AIDS, Attitudes, HIV, Personal knowledge, Stigma
The study of attitudes towards those with AIDS is relatively recent. Most studies have examined attitudes concerning health and medical concerns. Little research has focused on attitudes toward social and behavior concerns. The few that have focused on such attitudes have employed relatively small samples collected primarily out of convenience. The studies that have used national samples have primarily addressed public policy issues. Using national data from the 1988 General Social Survey, this paper examines the effects of personal knowledge about the AIDS virus and other attitudinal variables on four dimensions of social and behavioral concern for those with AIDS in American society. Sociodemographic variables, which prior studies have demonstrated as important predictors of attitudes toward AIDS, are included as controls in this research that presents findings from a multivariate analysis. Results suggests that the impact of personal knowledge of someone with AIDS does not strongly lead to more supportive attitudes regarding the rights of people with AIDS, except when the economic costs of AIDS care is concerned. Directions for future research are presented and discussed.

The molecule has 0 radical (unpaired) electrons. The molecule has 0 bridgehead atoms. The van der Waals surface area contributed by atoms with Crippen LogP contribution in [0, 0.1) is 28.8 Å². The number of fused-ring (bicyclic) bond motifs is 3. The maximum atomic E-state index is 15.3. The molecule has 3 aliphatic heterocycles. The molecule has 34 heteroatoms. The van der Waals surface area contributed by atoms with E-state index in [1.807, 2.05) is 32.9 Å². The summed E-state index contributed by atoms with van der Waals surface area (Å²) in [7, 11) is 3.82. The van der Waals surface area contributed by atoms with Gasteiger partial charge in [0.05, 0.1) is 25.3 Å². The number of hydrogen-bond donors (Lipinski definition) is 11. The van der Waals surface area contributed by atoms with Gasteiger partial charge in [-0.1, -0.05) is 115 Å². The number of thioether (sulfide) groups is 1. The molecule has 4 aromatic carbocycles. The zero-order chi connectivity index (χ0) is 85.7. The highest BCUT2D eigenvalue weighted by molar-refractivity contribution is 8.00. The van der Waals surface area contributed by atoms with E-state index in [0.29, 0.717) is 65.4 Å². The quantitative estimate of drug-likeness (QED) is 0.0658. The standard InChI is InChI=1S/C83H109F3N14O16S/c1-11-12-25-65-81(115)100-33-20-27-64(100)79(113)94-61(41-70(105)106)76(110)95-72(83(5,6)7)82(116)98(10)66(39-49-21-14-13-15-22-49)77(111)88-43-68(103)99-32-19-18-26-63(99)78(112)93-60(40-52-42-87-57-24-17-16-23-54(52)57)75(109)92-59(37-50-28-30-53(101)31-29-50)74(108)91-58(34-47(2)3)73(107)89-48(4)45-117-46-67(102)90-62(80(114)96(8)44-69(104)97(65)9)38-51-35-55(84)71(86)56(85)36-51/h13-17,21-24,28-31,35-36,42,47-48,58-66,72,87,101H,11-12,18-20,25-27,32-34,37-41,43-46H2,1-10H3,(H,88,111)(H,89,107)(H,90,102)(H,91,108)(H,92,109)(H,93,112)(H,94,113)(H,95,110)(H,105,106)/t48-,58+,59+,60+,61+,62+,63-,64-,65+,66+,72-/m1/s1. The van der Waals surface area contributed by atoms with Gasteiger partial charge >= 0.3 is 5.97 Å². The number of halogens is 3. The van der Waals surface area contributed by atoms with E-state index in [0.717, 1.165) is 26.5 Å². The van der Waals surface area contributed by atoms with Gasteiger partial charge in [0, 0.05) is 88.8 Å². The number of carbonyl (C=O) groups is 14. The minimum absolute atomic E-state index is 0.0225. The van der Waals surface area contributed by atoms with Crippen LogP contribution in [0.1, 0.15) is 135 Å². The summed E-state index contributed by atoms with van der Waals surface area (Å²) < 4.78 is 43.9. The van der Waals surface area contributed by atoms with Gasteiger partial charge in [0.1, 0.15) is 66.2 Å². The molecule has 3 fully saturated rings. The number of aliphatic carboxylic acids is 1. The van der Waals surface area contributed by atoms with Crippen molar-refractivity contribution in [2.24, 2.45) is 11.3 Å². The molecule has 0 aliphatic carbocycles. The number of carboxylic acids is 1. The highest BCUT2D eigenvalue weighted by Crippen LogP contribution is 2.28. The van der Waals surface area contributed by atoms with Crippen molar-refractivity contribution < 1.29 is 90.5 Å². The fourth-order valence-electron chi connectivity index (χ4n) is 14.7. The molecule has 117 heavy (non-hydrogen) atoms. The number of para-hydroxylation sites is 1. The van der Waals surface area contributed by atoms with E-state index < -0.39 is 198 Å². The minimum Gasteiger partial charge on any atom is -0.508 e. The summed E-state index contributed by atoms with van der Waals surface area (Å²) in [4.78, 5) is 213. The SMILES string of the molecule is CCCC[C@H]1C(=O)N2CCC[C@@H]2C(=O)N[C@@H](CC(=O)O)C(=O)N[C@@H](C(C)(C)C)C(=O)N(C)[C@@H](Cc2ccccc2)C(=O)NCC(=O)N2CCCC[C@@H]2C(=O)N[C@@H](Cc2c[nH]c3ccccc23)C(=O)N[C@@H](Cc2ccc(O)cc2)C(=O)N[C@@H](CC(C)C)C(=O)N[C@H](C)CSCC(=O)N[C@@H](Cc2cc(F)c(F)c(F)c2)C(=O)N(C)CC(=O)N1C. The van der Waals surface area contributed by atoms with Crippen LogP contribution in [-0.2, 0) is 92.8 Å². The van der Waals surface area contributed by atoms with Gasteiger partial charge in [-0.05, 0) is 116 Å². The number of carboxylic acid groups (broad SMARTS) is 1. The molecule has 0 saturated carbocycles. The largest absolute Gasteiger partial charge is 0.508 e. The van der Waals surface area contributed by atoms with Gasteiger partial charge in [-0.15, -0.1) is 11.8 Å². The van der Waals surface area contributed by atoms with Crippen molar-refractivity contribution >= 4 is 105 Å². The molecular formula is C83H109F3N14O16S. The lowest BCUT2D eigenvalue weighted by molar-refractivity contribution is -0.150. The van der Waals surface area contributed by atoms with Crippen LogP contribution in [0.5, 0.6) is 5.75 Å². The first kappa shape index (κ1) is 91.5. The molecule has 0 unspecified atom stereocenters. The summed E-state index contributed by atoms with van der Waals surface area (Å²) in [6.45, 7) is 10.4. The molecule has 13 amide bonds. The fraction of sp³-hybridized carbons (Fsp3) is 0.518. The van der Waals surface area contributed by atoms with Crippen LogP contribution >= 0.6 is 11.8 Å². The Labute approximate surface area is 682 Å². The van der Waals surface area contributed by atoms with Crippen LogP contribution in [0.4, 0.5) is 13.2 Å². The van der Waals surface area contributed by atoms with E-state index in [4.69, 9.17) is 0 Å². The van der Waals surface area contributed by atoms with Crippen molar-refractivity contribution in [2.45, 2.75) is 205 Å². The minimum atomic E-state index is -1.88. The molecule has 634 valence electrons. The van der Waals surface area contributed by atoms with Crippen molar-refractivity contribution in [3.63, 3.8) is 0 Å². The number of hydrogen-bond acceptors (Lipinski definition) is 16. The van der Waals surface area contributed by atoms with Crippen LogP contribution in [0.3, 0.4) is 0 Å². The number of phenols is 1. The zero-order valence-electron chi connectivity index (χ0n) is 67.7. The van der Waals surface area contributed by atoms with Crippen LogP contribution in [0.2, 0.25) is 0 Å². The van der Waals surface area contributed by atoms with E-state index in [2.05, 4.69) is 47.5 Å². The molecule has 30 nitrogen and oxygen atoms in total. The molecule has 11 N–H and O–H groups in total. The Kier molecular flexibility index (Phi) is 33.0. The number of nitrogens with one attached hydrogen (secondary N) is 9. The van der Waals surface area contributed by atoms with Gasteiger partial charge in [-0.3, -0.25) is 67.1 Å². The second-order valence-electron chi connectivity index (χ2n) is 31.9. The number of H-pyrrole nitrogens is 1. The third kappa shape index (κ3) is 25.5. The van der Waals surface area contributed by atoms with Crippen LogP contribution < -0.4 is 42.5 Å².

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Master of Arts (M.A.)
College of Arts and Sciences
Length of Campus-only Access
Masters Thesis (Open Access)
Arts and Sciences -- Dissertations, Academic; Dissertations, Academic -- Arts and Sciences
Lombas, Leith Leonce, "Do You Have A Friend?: The Impact Of Personal Knowledge Of Someone With Aids On Attitudes Towards Aids" (2004). Electronic Theses and Dissertations, 2004-2019. 102.